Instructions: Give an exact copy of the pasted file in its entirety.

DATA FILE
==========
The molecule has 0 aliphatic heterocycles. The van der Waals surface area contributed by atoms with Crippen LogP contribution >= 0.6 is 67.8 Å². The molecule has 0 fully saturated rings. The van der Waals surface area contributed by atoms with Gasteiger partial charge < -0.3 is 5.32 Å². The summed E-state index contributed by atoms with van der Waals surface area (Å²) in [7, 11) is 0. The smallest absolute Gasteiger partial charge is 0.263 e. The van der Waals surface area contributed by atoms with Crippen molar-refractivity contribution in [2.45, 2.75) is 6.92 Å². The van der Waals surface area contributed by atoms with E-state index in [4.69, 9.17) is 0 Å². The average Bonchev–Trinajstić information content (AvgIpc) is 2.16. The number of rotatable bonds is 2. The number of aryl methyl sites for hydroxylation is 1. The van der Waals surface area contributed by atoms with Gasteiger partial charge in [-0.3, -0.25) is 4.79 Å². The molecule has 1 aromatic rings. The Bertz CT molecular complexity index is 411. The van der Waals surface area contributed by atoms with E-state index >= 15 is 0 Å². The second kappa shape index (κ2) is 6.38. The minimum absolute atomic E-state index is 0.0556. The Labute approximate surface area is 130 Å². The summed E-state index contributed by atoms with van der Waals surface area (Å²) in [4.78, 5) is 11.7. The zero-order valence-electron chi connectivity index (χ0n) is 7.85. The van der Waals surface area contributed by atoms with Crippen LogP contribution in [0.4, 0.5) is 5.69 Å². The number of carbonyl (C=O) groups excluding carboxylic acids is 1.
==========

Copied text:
The molecule has 0 aliphatic heterocycles. The van der Waals surface area contributed by atoms with Crippen LogP contribution >= 0.6 is 67.8 Å². The molecule has 0 fully saturated rings. The van der Waals surface area contributed by atoms with Gasteiger partial charge < -0.3 is 5.32 Å². The summed E-state index contributed by atoms with van der Waals surface area (Å²) in [7, 11) is 0. The smallest absolute Gasteiger partial charge is 0.263 e. The van der Waals surface area contributed by atoms with Crippen molar-refractivity contribution in [2.45, 2.75) is 6.92 Å². The van der Waals surface area contributed by atoms with E-state index in [4.69, 9.17) is 0 Å². The average Bonchev–Trinajstić information content (AvgIpc) is 2.16. The number of rotatable bonds is 2. The number of aryl methyl sites for hydroxylation is 1. The van der Waals surface area contributed by atoms with Gasteiger partial charge in [-0.3, -0.25) is 4.79 Å². The molecule has 1 aromatic rings. The Bertz CT molecular complexity index is 411. The van der Waals surface area contributed by atoms with E-state index >= 15 is 0 Å². The second kappa shape index (κ2) is 6.38. The minimum absolute atomic E-state index is 0.0556. The Labute approximate surface area is 130 Å². The summed E-state index contributed by atoms with van der Waals surface area (Å²) in [4.78, 5) is 11.7. The zero-order valence-electron chi connectivity index (χ0n) is 7.85. The van der Waals surface area contributed by atoms with Crippen LogP contribution in [0.4, 0.5) is 5.69 Å². The number of carbonyl (C=O) groups excluding carboxylic acids is 1.